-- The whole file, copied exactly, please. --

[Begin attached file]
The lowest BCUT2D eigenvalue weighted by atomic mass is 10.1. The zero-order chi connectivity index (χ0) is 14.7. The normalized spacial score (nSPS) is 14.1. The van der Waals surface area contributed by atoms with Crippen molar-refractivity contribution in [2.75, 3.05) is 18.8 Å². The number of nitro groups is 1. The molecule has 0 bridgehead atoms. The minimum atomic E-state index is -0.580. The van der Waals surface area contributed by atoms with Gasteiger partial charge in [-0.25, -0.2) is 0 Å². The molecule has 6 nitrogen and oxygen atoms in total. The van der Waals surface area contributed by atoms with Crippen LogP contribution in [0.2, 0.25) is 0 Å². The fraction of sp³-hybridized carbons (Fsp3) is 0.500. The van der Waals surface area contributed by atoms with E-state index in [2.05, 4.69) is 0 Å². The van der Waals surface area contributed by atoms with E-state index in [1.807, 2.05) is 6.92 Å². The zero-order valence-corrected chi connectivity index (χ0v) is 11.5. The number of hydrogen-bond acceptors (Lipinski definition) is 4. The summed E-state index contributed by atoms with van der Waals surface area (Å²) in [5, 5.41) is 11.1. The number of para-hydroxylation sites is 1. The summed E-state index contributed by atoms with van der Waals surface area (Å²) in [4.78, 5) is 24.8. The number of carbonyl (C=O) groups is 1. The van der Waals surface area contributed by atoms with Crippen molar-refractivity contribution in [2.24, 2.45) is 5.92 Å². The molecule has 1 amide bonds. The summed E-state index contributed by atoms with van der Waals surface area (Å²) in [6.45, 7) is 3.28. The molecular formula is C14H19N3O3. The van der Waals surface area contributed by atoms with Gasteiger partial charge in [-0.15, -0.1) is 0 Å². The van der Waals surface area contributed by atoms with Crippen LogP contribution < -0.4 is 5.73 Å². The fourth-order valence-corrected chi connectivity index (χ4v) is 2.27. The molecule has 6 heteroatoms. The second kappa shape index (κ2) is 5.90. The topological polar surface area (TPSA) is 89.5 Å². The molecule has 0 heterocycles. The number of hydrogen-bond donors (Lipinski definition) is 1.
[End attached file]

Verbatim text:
The lowest BCUT2D eigenvalue weighted by atomic mass is 10.1. The zero-order chi connectivity index (χ0) is 14.7. The normalized spacial score (nSPS) is 14.1. The van der Waals surface area contributed by atoms with Crippen molar-refractivity contribution in [2.75, 3.05) is 18.8 Å². The number of nitro groups is 1. The molecule has 0 bridgehead atoms. The minimum atomic E-state index is -0.580. The van der Waals surface area contributed by atoms with Gasteiger partial charge in [-0.25, -0.2) is 0 Å². The molecule has 6 nitrogen and oxygen atoms in total. The van der Waals surface area contributed by atoms with Crippen LogP contribution in [0.2, 0.25) is 0 Å². The fraction of sp³-hybridized carbons (Fsp3) is 0.500. The van der Waals surface area contributed by atoms with E-state index in [2.05, 4.69) is 0 Å². The van der Waals surface area contributed by atoms with E-state index in [1.807, 2.05) is 6.92 Å². The zero-order valence-corrected chi connectivity index (χ0v) is 11.5. The number of hydrogen-bond acceptors (Lipinski definition) is 4. The summed E-state index contributed by atoms with van der Waals surface area (Å²) in [5, 5.41) is 11.1. The number of para-hydroxylation sites is 1. The summed E-state index contributed by atoms with van der Waals surface area (Å²) in [4.78, 5) is 24.8. The number of carbonyl (C=O) groups is 1. The van der Waals surface area contributed by atoms with Crippen molar-refractivity contribution in [2.24, 2.45) is 5.92 Å². The molecule has 1 amide bonds. The summed E-state index contributed by atoms with van der Waals surface area (Å²) in [6.45, 7) is 3.28. The molecular formula is C14H19N3O3. The van der Waals surface area contributed by atoms with Gasteiger partial charge in [-0.15, -0.1) is 0 Å². The van der Waals surface area contributed by atoms with Crippen LogP contribution < -0.4 is 5.73 Å². The fourth-order valence-corrected chi connectivity index (χ4v) is 2.27. The molecule has 6 heteroatoms. The second kappa shape index (κ2) is 5.90. The topological polar surface area (TPSA) is 89.5 Å². The molecule has 0 heterocycles. The number of hydrogen-bond donors (Lipinski definition) is 1.